83Views13Replies

Author Options:

help with shorting probem on my curcuit Answered

This circuit does not work because of a problem with power shorting to ground at the motor. I think that is the only problem. The servo provides a 4.5v power source and the polarity can switch allowing the original 4.5v servo motor to run forward and reverse. I am making this to run a motor on 12v and the servo on 4.5v. R1 keeps the transistor saturated and the R2 is in there because I read it would help the transistor turn off completely. I made this circuit work (the right voltages went to the right places) in one direction but now it is more complex, I think I’m having a shorting problems. Can anyone help?

Discussions

0
None
kendallickes

9 years ago

the system is ment to reverse the + and - back and forth to make the motor go each direction. stick up one way stick down the other

0
None
lemoniekendallickes

Reply 9 years ago

Ah, I lost sight of what this is supposed to do, that's why you've got two sets of stuff and the diodes... You're after a double-pole double changeover switch in the end. While I go away and think about this, what exactly is the servo thing how is it built and what does it do? L

0
None
kendallickeslemonie

Reply 9 years ago

The servo was originally just an old servo that hooked to an RC air plain to make something move. I tool it apart and removed the small motor. I connected 2 leads onto it where the motor was. Now I have alternating + and - voltage at the servo. Ultimately I'm afraid ill have to use relays for my main app because my big motors draw 3 amps. For now I’m just getting my learn on. Thanks guys

0
None
lemonie

9 years ago

OK how about this, you know how the 4.5V thing works, but roughly this. L

F5ZHF2IFRXUSIJT.SMALL.bmp
0
None
gmoon

9 years ago

Rather than reinventing, why not look to H bridge circuits? It's a solution specifically designed to avoid the difficulties that have you stymied...

There are several types linked from that page (and many, many more if you search.) You'll find a few here on 'Ibles, too.

0
None
Kitemankendallickes

Reply 9 years ago

Is the diagram an accurate representation of what you have made?

If I'm reading it right (and I may not be, I'm tired), the thing you have labelled "4.5V servo" and the motor are both completely shorted out of the circuit. In fact, the green leads don't appear to carry any current at all.

(Is the thing you have labelled as a servo actually one of these things, or is it something else?)

0
None
kendallickesKiteman

Reply 9 years ago

I know it looks messy but most of it works. As long as I don’t connect the leads to the motor it works, I get 12v where the motor would be and 4.5v operates the transistors. It doesn’t short out at the green leads. The diodes prevent that from happening. Also there is a weird voltage overlap at the top line where the 12v and 4.5v flow. It doesn’t really make since to me but it works fine. I haven’t adapted anything specific; I have experimented with a million things and put them together to make that.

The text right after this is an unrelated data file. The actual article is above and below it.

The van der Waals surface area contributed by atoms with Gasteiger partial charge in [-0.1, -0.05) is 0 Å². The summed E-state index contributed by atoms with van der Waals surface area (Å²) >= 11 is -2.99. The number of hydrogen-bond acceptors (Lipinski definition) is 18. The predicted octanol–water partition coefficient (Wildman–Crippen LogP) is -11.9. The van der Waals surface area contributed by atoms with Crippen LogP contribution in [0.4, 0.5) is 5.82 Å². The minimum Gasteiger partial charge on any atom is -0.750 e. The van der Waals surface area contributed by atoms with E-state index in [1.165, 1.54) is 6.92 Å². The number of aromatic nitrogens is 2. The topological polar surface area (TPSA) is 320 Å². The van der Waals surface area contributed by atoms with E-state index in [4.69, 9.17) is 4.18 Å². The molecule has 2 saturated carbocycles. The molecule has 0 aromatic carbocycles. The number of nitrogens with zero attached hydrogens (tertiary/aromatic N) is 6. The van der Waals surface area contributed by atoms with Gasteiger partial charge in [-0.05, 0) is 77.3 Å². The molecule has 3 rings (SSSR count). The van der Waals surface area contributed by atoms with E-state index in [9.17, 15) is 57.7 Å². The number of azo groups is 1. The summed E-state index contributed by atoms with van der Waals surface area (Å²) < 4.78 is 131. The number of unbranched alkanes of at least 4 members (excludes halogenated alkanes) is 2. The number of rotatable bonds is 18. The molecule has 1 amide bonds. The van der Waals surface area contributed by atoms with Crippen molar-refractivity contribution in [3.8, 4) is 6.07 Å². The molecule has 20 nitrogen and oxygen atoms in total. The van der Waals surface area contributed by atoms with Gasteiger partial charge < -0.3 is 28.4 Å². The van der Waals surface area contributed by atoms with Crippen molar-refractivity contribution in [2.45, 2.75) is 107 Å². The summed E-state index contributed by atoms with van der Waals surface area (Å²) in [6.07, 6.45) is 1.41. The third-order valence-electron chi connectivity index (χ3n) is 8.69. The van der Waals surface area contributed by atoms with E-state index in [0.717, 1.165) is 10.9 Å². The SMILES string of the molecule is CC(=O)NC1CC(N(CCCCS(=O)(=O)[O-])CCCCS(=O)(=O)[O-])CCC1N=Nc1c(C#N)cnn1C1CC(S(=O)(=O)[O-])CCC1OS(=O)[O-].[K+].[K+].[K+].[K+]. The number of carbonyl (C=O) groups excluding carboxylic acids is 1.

If it helps, you can completely ignore R2 it doesn’t do anything. R1 makes sure the transistor is saturated. I got that from this site: http://www.rason.org/Projects/transwit/transwit.htm I did the math and made it all work, the only problem is I cannot figure out how to wire the leads to the motor to keep the 12v from shorting. I know I can use relays but future but in future versions of this circuit I want it to be variable speed so I'm trying to avoid relays.

I asked my wife for help just as an outsider brain. She knows nothing about this stuff. But she came up with an idea that should work. I can hook up another 12v batt and have it connected like I do the 4.5v supply. Then just ground each side to a different batt. I should work I just think it’s very messy. I am going for simplicity and reliability.

Thanks for all of your help guys.

0
None
Kitemankendallickes

Reply 9 years ago

Hang on - you've just changed something - what started as a 4.5V servo is now a 4.5V supply?

And the way that diagram is laid out, you cannot get 12V across the motor.

You really need to post a photograph of what you have put together before we can make any sense here.

0
None
NachoMahma

9 years ago

. There is a dead short around your motor! For all intents and purposes, the motor is not even in the circuit. . I don't think your circuit can even be modified to work as a fwd/rev controller. If you connect the two diodes above the motor to one motor lead, and the other motor lead to "ground," you will have a fwd/fwd ctrlr. Put a resistor inline with one of the transistors and you have a fast/slow ctrlr. I see no way to make it fwd/rev. But I'm no engineer.

0
None
lemonie

9 years ago

Why all the diodes? Never mind that - I don't understand the circuit at all - where did you get it from? Is there some other circuit you're adapting? L

0
None
Kitemanlemonie

Reply 9 years ago

I think we need a photo of what he's made so far.

0
None
lemonieKiteman

Reply 9 years ago

It would help, but I'm interested as to where kendallikes is starting from - you wouldn't put this sort of thing together without any frame of reference?

L